Brandenburg: A Thriller was first published in 1994, and it shows. There is a 1997 edition also for sale on Amazon, and the reviews are extremely mixed, with the same number of 1-star reviews as 5-star. It’s now been republished by Howard Books, an imprint of Simon & Schuster that publishes Christian crossover fiction.
The cool 2013 cover disguises the fact that Brandenburg is set in 1994 and hasn’t been updated either in content or in writing style. In a way that’s good—the story just wouldn’t add up if it was set in 2013—but in some ways it’s bad. It would have been easier to get into the plot if it was made clear the book was set in 1994, rather than leaving the reader to work it out through clues like references to CD’s, tape recorders, phones with cords and the Times Atlas (no Google Earth or Wikipedia in this universe).
And how do I know Brandenburg was definitely set in 1994? It opens on Wednesday, November 23, and it only took a couple of minutes on my phone’s calendar app to work out that November 23 was a Wednesday in 1994, 2005 or 2011. And 2005 and 2011 are too late for the technology described in the book.
So, what’s Brandenburg about? The blurb describes it as “a British agent and a German woman find themselves unraveling a plot to bring about the Fourth Reich”. Maybe so, but Joseph Volkmann and Erika Kranz don’t discover what the plot is until past the halfway point—until then they are merely trying to discover who killed Erica’s cousin, a South American journalist who was chasing a story that had German connections.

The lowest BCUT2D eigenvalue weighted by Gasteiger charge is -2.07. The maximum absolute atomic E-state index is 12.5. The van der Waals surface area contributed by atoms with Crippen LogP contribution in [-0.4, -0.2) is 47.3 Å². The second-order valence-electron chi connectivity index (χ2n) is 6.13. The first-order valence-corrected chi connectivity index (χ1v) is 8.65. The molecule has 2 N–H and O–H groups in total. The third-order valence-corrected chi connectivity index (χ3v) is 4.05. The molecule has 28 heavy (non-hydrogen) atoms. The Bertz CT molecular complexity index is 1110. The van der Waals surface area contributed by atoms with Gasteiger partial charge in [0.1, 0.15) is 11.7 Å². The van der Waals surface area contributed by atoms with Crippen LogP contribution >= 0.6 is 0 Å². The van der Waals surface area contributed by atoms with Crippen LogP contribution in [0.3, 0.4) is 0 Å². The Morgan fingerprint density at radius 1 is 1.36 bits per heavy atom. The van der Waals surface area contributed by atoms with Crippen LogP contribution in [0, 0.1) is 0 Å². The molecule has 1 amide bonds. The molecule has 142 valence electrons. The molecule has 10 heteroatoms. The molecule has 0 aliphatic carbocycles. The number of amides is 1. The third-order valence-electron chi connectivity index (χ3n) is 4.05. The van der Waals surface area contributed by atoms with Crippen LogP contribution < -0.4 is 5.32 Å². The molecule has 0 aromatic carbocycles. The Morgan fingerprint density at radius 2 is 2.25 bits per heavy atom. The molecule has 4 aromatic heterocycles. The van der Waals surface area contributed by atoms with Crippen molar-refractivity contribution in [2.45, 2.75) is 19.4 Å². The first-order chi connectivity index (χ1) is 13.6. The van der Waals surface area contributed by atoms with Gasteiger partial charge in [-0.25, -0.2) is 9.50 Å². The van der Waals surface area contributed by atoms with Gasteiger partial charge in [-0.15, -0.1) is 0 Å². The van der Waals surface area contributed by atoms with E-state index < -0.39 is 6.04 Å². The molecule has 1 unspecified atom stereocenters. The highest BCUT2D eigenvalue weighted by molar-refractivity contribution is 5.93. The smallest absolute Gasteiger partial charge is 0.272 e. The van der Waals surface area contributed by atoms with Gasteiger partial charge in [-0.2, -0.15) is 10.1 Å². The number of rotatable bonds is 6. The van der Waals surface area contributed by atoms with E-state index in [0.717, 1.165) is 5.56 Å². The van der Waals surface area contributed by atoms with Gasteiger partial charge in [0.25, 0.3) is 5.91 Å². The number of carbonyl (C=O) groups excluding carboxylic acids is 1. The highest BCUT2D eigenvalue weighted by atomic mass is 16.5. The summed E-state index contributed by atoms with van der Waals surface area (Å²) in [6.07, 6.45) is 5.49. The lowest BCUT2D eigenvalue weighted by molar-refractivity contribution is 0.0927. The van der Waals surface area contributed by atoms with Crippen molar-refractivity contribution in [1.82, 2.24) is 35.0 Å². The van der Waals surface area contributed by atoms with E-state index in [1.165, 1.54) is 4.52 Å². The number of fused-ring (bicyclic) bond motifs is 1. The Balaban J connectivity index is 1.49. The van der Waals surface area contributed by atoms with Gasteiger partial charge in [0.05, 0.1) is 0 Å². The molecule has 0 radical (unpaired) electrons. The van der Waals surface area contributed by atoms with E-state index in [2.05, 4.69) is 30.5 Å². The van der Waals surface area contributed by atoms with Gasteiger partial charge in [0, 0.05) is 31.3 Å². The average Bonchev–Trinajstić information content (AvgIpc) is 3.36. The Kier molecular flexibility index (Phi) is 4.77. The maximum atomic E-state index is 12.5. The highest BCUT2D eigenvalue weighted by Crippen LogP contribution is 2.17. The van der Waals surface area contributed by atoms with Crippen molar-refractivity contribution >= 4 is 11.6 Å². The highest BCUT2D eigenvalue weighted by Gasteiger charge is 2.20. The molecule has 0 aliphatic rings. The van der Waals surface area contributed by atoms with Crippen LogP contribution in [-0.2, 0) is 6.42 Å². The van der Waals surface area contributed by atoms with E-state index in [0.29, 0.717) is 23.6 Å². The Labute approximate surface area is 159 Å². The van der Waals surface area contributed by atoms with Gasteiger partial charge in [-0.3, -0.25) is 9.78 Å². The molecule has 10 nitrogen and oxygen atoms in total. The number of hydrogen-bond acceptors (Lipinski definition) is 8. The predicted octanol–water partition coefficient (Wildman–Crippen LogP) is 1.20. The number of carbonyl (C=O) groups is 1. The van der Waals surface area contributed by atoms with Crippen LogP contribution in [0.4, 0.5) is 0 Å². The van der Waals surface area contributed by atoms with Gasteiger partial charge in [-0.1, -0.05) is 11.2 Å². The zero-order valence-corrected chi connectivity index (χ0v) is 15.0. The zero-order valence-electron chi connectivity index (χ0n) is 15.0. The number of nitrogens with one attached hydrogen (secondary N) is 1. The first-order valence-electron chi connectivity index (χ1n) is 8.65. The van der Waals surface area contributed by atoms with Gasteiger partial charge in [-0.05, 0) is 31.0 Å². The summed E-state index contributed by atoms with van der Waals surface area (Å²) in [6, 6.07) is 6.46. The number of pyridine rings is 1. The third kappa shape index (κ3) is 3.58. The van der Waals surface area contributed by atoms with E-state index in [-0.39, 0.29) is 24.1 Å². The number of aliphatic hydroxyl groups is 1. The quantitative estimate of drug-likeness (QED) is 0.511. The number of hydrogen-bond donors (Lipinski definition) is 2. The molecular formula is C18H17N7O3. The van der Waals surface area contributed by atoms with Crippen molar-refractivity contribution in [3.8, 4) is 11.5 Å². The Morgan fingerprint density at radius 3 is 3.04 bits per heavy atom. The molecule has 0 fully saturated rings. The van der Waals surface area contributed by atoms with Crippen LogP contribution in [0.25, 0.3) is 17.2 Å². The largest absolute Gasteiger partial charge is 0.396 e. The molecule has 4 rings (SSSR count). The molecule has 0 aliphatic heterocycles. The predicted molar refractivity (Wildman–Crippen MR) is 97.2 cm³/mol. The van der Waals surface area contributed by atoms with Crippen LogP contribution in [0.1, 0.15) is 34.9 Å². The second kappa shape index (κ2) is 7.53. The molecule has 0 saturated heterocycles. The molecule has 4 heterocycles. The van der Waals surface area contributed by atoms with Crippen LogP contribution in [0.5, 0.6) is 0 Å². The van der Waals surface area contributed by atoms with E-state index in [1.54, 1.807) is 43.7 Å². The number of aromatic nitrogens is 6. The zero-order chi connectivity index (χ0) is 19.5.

My main problem with the plot is that it just wasn’t thrilling. I finished reading at the 80% mark when I realised I really didn’t care enough about any of the characters to want to find out what happened at the end (at a guess, given that this was set in 1994 and Berlin is still standing, the good guys won). A reviewer on Amazon said “Meade doesn’t give anything away until the last quarter of the book and that's what makes such an intriguing read”. Each to their own, but I kept waiting for something to happen, and I kept being disappointed. On the plus side, my housework got done.
Meade’s writing is compared to Dan Brown, which should have warned me off. I don’t like Dan Brown’s writing, and I don’t like Meade’s. It goes against all the guidelines of modern fiction (possibly because it was written before the guidelines were). It’s full of uninteresting narrative and long dumps of information that don’t really seem in character (the first conversation between Volkmann and Kranz was a case in point). There is a lot of violence, some of which is gore for the sake of it as it serves little or no purpose in forwarding the plot. The third-person point of view flips between characters so much as to be confusing. And not making the time period clear didn’t help. It has no Christian content at all, despite being published by Simon & Schuster’s Christian imprint.
On a more positive note, Brandenburg is tightly-plotted, although the profusion of cardboard characters that only manages to avoid complete confusion by focusing mostly on Volkmann. If you’re looking for a good modern Christian thriller I’d sooner recommend Noel Hynd, Don Brown (who writes US Navy legal thrillers, and shouldn’t be confused with Dan Brown) or Richard L Mabry.
Thanks to Howard Books and NetGalley for providing a free ebook for review. You can find out more about Glenn Meade at his website.